Home, Interrupted

I received a mysterious text message a few days ago, reading:

There is a Big Secret Art Thing happening in the garage behind [redacted], a tear-down-to-be in a an ugly & uglier section of Montrose.  No one knows about it and no one knows what it means.  Go in & look to your left.  Daylight hours only.  BURN THIS.

So I did what any curious person would do and I did *not* burn the text.  Instead, I held on to it until I could follow its lead and now here I am, sharing it, verbatim, on my blog.  This is what I found in the garage which had belonged to two tenants of six years, tenants who can no longer afford to live in the neighborhood formerly known as Montrose, aka Houston’s “Gayborhood,” which is now being touted as “Lower Westheimer.”

This is what I found:

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Unopened soda cans line the unfinished garage frame.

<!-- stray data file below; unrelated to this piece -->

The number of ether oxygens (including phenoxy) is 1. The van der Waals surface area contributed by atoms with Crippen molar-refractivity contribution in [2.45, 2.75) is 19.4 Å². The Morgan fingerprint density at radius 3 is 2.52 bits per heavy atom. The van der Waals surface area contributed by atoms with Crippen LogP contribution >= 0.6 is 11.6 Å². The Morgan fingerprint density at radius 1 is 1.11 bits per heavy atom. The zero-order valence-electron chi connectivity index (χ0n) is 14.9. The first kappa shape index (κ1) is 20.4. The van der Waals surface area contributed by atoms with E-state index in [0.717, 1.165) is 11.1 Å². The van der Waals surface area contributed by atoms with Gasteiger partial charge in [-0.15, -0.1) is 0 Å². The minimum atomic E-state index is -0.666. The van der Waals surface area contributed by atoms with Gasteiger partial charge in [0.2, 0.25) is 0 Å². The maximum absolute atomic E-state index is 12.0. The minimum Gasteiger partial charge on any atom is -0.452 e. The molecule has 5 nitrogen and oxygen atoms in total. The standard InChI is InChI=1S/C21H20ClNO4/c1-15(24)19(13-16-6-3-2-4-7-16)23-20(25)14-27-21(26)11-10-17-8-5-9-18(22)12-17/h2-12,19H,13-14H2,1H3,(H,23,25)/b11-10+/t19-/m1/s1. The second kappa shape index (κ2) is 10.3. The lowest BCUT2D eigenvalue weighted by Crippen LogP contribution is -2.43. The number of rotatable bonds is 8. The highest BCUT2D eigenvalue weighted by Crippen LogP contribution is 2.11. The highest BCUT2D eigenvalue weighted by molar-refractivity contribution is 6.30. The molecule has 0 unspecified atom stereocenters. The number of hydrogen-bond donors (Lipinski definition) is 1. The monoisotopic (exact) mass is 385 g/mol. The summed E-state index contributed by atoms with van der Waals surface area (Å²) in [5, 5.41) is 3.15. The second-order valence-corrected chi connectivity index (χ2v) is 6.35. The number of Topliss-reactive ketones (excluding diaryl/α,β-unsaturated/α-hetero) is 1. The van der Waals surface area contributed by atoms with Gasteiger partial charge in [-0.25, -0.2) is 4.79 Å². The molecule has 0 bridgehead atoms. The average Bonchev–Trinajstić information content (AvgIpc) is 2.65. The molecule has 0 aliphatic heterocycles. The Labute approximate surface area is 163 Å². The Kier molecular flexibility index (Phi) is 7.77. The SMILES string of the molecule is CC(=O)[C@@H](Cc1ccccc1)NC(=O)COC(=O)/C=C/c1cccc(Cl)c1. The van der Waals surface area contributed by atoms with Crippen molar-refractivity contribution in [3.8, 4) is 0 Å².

Unopened soda cans line the unfinished garage frame.

"Left Behind Coffee" by Hank Hancock, circa 2011, curated by Chuck Jackson.

“Left Behind Coffee” by Hank Hancock, circa 2011, curated by Chuck Jackson.

"Found Beer Can In Yard," by Hank Hancock, circa 2010, curated by Chuck Jackson.

“Found Beer Can In Yard,” by Hank Hancock, circa 2010, curated by Chuck Jackson.

"Broken Motor," artist unknown, date unknown.

“Broken Motor,” artist unknown, date unknown.

I am not going to use this space to wax nostalgic about what used to be.  I will not lament the fact that a 20-year resident of this neighborhood–a writer/professor/performer/activist–has now been forced to move outside the Interstate 610 Loop (a “ring road” defining one boundary of Houston) along with his partner of similar credentials, nor that the bungalow they shared for six years, which dates back to the early 20th century, will be torn down to make room for yet another stucco-covered McMansion to be occupied by corporate cookie-cutter people who own too much disposable crap.  I will not express surprise that the property owner has opted to go the McMansion route rather than following the other local trend–putting four townhouse lofts with blank, uninviting facades on the space formerly occupied by a home with an inviting porch.

I will do none of this.  Instead, I will leave you these images, to make of what you will: a home interrupted, transplanted.  May it thrive in its new soil.

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